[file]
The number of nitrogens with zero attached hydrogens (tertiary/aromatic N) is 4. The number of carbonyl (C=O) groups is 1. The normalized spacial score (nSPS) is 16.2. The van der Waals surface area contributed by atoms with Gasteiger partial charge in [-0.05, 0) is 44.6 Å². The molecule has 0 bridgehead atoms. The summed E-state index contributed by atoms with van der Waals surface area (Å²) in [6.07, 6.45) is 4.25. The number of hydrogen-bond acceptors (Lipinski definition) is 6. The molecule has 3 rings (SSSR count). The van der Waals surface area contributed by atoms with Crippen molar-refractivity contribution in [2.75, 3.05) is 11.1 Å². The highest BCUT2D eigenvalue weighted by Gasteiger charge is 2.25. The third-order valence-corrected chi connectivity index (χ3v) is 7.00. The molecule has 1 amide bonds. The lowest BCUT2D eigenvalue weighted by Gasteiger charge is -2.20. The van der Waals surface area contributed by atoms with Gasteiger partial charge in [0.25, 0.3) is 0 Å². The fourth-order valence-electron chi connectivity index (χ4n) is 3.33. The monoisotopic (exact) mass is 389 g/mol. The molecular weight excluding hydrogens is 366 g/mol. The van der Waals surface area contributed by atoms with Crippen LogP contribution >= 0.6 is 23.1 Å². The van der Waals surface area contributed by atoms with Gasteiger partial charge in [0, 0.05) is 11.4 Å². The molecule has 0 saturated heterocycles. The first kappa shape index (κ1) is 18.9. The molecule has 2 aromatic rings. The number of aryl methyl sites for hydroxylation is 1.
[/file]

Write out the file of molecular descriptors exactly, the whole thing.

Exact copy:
The number of nitrogens with zero attached hydrogens (tertiary/aromatic N) is 4. The number of carbonyl (C=O) groups is 1. The normalized spacial score (nSPS) is 16.2. The van der Waals surface area contributed by atoms with Gasteiger partial charge in [-0.05, 0) is 44.6 Å². The molecule has 0 bridgehead atoms. The summed E-state index contributed by atoms with van der Waals surface area (Å²) in [6.07, 6.45) is 4.25. The number of hydrogen-bond acceptors (Lipinski definition) is 6. The molecule has 3 rings (SSSR count). The van der Waals surface area contributed by atoms with Crippen molar-refractivity contribution in [2.75, 3.05) is 11.1 Å². The highest BCUT2D eigenvalue weighted by Gasteiger charge is 2.25. The third-order valence-corrected chi connectivity index (χ3v) is 7.00. The molecule has 1 amide bonds. The lowest BCUT2D eigenvalue weighted by Gasteiger charge is -2.20. The van der Waals surface area contributed by atoms with Gasteiger partial charge in [0.25, 0.3) is 0 Å². The fourth-order valence-electron chi connectivity index (χ4n) is 3.33. The monoisotopic (exact) mass is 389 g/mol. The molecular weight excluding hydrogens is 366 g/mol. The van der Waals surface area contributed by atoms with Crippen LogP contribution >= 0.6 is 23.1 Å². The van der Waals surface area contributed by atoms with Gasteiger partial charge in [0, 0.05) is 11.4 Å². The molecule has 0 saturated heterocycles. The first kappa shape index (κ1) is 18.9. The molecule has 2 aromatic rings. The number of aryl methyl sites for hydroxylation is 1.